Ypulse Essentials: Young Enterpreneurs, F.C.C. Presents 'Generation Mobile', JWOWW Rewrites 'The Rules'

youngentrepreneursCatering to young entrepreneurs (has become quite a cottage industry… for young entrepreneurs. At least that’s what strikes me in the latest update on recent grads starting their own businesses, which includes quotes from past Ypulse Interviewees Intern Queen Lauren Berger and HerCampus.com founder Stephanie Kaplan) (New York Times, reg. required)

- F.C.C. presents ‘Generation Mobile’ (An upcoming forum on teens and technology where experts will “address risks associated with heavy technology use among young people”  focusing on balance and context over regulation. Definitely curious to hear the thinking that comes out of this) (New York Times, reg. required)

- Chatroulette, Justin Bieber and iPad (were the top Google searches of 2010. And in other year-end ranking news, Ke$ha is named Billboard’s top “hot 100” artist and top “new artist” of the year) (Los Angeles Times)

- Obama to sign Child Nutrition Bill (that would expand free school meals for the needy and give government the power to decide what kinds of foods go into vending machines, cafeterias and fundraisers during school hours) (New York Times, reg. required)

- ‘Chronicles Of Narnia’ tops the box office (with $24.5 million in sales its opening weekend. Though, as MTV notes, given the film’s $155 million production budget, the standing is a slightly bittersweet victory. Plus, more on the social media marketing power Disney is putting behind “Tron”) (MTV News) (Social Times)

- Mr Youth launches Youth4Youth (In lieu of holiday gifts this season, the youth marketing agency is asking for donations towards a special fundraising initiative benefiting youth)

- JWOWW rewrites ‘The Rules’ (in an updated version of the advice book for young women due out next February. Also, Scholastic announces plans to relaunch the first five…

 
 

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The Newsfeed

“As a graphic designer, without the arts being available to me in school I would have been lost as a child and where to take my career path. The fact that schools are cutting art programs is heartbreaking.”—Female, 24, NJ

Applebee’s is putting down the sriracha and giving up on trying to appeal to Millennials. The brand has decided their newer menu items—like a “triple pork bonanza” sandwich—and attempt at a “modern bar and grill” reinvention has “alienate[d]” Boomers and Gen Xers. They’re shutting down more than 130 restaurants and bringing back initiatives from before their attempted “pendulum swing towards millennials,” all-you-can-eat specials and 2-for-$20 deals. Other brands are creating new spin off chains to appeal to fast-casual lovingMillennials, that “[lack] the associated baggage of the old.” (Inc, NPR)

Adults-only ball pits, bouncy houses, and giant slides are sweeping the U.K. Millennials seeking a break from adulthood are flocking to places like Wacky World’s “massive bouncy-castle obstacle course,” which started out as a children’s event. The founder received so many requests that now every event has an 18-and-over slot, and has expanded to 19 cities. This “trend for arrested development activities” is caused by nostalgia, but the influx of marketing and branding leveraging the emotion could be popularizing these playgrounds for adults. (The Guardian)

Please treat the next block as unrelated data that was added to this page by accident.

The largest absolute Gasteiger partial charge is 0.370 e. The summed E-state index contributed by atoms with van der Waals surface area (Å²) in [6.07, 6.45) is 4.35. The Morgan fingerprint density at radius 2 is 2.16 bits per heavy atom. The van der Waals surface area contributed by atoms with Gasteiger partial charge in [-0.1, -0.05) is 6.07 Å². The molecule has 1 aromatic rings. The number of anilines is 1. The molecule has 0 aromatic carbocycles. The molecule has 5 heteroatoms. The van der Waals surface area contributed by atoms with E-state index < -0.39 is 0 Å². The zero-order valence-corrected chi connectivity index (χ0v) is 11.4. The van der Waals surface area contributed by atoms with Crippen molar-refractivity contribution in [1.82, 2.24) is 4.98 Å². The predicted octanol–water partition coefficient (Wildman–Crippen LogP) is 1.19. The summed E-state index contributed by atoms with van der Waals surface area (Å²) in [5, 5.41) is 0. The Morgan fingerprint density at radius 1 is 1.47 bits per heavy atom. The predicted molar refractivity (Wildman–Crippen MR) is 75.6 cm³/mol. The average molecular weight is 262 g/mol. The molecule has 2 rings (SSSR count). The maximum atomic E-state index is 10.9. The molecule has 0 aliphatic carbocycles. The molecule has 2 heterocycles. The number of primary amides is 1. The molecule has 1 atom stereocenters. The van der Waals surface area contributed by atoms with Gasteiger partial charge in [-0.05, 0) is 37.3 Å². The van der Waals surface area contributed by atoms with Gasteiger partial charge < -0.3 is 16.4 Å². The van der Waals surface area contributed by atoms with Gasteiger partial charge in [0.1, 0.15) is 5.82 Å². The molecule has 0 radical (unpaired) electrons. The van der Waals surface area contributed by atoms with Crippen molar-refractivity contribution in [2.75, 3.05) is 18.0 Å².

Facebook is responding to the trend of asking for birthday charitable donations by integrating it right into the platform. Users in the U.S. can now trade in all the “HBD”s they get on Facebook for donations to the cause of their choice: well-wishers will be notified of the birthday along with the selected non-profit, and get the chance to donate. Facebook will ask users which charity they wish to dedicate their day to two weeks in advance, allowing them to choose from 750,000 organizations. (TNW)

Appear Here is the Airbnb of pop-up shops, giving brands their perfect temporary store for the new era of retail. The company finds short term retail space, and has worked with big-name brands like Nike and Net-a-Porter to open “experimental activations” or “test new products.” As brick-and-mortar continues to suffer and long-term stores close, Appear Here says physical retail is still needed, but to “tell a story.” The pop-up industry was valued at $50 billion in 2015, and provides a more low-risk, flexible option to avoid the retail wasteland. (Glossy)

Millennials & Gen Z are turning a profit online and on mobile by re-selling their retail. Thredup, Poshmark, and Depop are just a few of the most popular brands cashing in on the resale economy’s $18 billion market, and some shoppers say they are making $300 a week on the platforms. Some are also using social to sell, often in conjunction with apps or sites, including Snapchat, Facebook Groups, and Instagram. College students on a budget are reportedly especially drawn to resale, thanks to convenience, value, and access to luxury at a lower price. (FN)

“Adult means being entirely independent. I pay my own bills, make all decisions in my life, and feel very in control.”—Male, 20, NY

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